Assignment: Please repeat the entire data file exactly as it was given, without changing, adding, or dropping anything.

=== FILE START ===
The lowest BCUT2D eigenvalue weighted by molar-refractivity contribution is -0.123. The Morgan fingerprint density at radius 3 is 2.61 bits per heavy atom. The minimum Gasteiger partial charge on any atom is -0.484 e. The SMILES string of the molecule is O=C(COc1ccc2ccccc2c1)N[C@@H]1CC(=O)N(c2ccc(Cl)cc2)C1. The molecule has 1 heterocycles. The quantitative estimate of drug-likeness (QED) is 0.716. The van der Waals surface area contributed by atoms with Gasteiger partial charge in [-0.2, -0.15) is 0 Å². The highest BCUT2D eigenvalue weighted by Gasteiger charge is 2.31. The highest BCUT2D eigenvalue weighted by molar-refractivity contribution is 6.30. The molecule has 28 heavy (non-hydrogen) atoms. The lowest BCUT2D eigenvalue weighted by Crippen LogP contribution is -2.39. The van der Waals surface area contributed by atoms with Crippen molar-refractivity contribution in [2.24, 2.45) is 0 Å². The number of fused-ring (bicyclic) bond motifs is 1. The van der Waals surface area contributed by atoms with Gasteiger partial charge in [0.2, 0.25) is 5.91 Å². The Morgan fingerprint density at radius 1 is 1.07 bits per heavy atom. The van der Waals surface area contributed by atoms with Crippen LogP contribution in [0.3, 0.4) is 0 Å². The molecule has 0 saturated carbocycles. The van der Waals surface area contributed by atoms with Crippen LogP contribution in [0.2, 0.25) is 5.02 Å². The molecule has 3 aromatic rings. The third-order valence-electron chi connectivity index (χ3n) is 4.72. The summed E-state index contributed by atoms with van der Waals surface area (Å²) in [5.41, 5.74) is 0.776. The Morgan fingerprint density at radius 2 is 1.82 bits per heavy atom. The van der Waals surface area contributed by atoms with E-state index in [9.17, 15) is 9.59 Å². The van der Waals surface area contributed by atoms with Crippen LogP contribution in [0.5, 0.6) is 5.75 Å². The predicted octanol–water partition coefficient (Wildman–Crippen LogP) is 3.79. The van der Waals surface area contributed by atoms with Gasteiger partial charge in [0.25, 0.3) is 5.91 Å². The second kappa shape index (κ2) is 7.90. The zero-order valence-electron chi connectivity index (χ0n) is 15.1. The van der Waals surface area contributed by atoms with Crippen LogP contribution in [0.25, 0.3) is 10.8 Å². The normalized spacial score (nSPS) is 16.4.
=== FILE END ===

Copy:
The lowest BCUT2D eigenvalue weighted by molar-refractivity contribution is -0.123. The Morgan fingerprint density at radius 3 is 2.61 bits per heavy atom. The minimum Gasteiger partial charge on any atom is -0.484 e. The SMILES string of the molecule is O=C(COc1ccc2ccccc2c1)N[C@@H]1CC(=O)N(c2ccc(Cl)cc2)C1. The molecule has 1 heterocycles. The quantitative estimate of drug-likeness (QED) is 0.716. The van der Waals surface area contributed by atoms with Gasteiger partial charge in [-0.2, -0.15) is 0 Å². The highest BCUT2D eigenvalue weighted by Gasteiger charge is 2.31. The highest BCUT2D eigenvalue weighted by molar-refractivity contribution is 6.30. The molecule has 28 heavy (non-hydrogen) atoms. The lowest BCUT2D eigenvalue weighted by Crippen LogP contribution is -2.39. The van der Waals surface area contributed by atoms with Crippen molar-refractivity contribution in [2.24, 2.45) is 0 Å². The number of fused-ring (bicyclic) bond motifs is 1. The van der Waals surface area contributed by atoms with Gasteiger partial charge in [0.2, 0.25) is 5.91 Å². The Morgan fingerprint density at radius 1 is 1.07 bits per heavy atom. The van der Waals surface area contributed by atoms with Crippen LogP contribution in [0.3, 0.4) is 0 Å². The molecule has 0 saturated carbocycles. The van der Waals surface area contributed by atoms with Crippen LogP contribution in [0.2, 0.25) is 5.02 Å². The molecule has 3 aromatic rings. The third-order valence-electron chi connectivity index (χ3n) is 4.72. The summed E-state index contributed by atoms with van der Waals surface area (Å²) in [5.41, 5.74) is 0.776. The Morgan fingerprint density at radius 2 is 1.82 bits per heavy atom. The van der Waals surface area contributed by atoms with E-state index in [9.17, 15) is 9.59 Å². The van der Waals surface area contributed by atoms with Crippen LogP contribution in [0.5, 0.6) is 5.75 Å². The predicted octanol–water partition coefficient (Wildman–Crippen LogP) is 3.79. The van der Waals surface area contributed by atoms with Gasteiger partial charge in [0.25, 0.3) is 5.91 Å². The second kappa shape index (κ2) is 7.90. The zero-order valence-electron chi connectivity index (χ0n) is 15.1. The van der Waals surface area contributed by atoms with Crippen LogP contribution in [0.25, 0.3) is 10.8 Å². The normalized spacial score (nSPS) is 16.4.